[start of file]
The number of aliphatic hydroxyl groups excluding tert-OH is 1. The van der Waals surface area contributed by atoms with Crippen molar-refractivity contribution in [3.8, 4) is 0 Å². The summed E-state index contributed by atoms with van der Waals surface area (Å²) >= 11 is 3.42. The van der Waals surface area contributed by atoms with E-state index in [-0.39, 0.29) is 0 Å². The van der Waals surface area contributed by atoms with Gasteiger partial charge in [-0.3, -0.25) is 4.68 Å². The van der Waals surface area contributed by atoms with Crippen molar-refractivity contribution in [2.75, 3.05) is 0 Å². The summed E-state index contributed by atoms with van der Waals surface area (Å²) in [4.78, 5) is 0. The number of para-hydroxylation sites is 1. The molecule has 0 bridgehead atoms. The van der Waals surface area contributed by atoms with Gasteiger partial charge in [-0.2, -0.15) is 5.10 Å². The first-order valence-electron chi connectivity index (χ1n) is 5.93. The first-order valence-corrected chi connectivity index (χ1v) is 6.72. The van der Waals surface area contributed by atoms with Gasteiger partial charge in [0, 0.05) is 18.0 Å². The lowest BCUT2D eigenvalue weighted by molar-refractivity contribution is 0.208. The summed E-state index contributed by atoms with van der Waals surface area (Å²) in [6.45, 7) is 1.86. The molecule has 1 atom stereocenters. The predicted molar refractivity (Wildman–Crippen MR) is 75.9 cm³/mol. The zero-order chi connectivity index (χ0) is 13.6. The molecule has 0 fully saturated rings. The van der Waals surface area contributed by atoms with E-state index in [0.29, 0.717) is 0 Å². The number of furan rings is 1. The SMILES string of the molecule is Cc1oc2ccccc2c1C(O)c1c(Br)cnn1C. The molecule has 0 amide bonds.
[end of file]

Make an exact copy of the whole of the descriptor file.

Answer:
The number of aliphatic hydroxyl groups excluding tert-OH is 1. The van der Waals surface area contributed by atoms with Crippen molar-refractivity contribution in [3.8, 4) is 0 Å². The summed E-state index contributed by atoms with van der Waals surface area (Å²) >= 11 is 3.42. The van der Waals surface area contributed by atoms with E-state index in [-0.39, 0.29) is 0 Å². The van der Waals surface area contributed by atoms with Gasteiger partial charge in [-0.3, -0.25) is 4.68 Å². The van der Waals surface area contributed by atoms with Crippen molar-refractivity contribution in [2.75, 3.05) is 0 Å². The summed E-state index contributed by atoms with van der Waals surface area (Å²) in [4.78, 5) is 0. The number of para-hydroxylation sites is 1. The molecule has 0 bridgehead atoms. The van der Waals surface area contributed by atoms with Gasteiger partial charge in [-0.2, -0.15) is 5.10 Å². The first-order valence-electron chi connectivity index (χ1n) is 5.93. The first-order valence-corrected chi connectivity index (χ1v) is 6.72. The van der Waals surface area contributed by atoms with Gasteiger partial charge in [0, 0.05) is 18.0 Å². The lowest BCUT2D eigenvalue weighted by molar-refractivity contribution is 0.208. The summed E-state index contributed by atoms with van der Waals surface area (Å²) in [6.45, 7) is 1.86. The molecule has 1 atom stereocenters. The predicted molar refractivity (Wildman–Crippen MR) is 75.9 cm³/mol. The zero-order chi connectivity index (χ0) is 13.6. The molecule has 0 fully saturated rings. The van der Waals surface area contributed by atoms with E-state index in [0.29, 0.717) is 0 Å². The number of furan rings is 1. The SMILES string of the molecule is Cc1oc2ccccc2c1C(O)c1c(Br)cnn1C. The molecule has 0 amide bonds.